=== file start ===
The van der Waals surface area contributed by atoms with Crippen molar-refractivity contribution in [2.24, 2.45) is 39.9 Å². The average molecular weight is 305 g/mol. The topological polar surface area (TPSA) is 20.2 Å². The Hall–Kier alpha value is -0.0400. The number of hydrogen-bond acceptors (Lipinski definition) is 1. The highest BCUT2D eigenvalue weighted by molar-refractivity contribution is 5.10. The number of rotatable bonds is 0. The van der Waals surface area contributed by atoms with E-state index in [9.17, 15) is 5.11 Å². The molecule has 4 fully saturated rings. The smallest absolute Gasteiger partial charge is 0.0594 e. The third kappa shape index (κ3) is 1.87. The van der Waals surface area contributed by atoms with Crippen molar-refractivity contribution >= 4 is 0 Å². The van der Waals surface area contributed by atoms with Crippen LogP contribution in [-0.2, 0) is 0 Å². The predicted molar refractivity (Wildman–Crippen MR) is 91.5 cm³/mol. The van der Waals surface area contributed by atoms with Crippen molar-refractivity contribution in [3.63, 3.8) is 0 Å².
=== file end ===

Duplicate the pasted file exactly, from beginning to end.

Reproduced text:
The van der Waals surface area contributed by atoms with Crippen molar-refractivity contribution in [2.24, 2.45) is 39.9 Å². The average molecular weight is 305 g/mol. The topological polar surface area (TPSA) is 20.2 Å². The Hall–Kier alpha value is -0.0400. The number of hydrogen-bond acceptors (Lipinski definition) is 1. The highest BCUT2D eigenvalue weighted by molar-refractivity contribution is 5.10. The number of rotatable bonds is 0. The van der Waals surface area contributed by atoms with E-state index in [9.17, 15) is 5.11 Å². The molecule has 4 fully saturated rings. The smallest absolute Gasteiger partial charge is 0.0594 e. The third kappa shape index (κ3) is 1.87. The van der Waals surface area contributed by atoms with Crippen molar-refractivity contribution >= 4 is 0 Å². The van der Waals surface area contributed by atoms with Crippen LogP contribution in [-0.2, 0) is 0 Å². The predicted molar refractivity (Wildman–Crippen MR) is 91.5 cm³/mol. The van der Waals surface area contributed by atoms with Crippen molar-refractivity contribution in [3.63, 3.8) is 0 Å².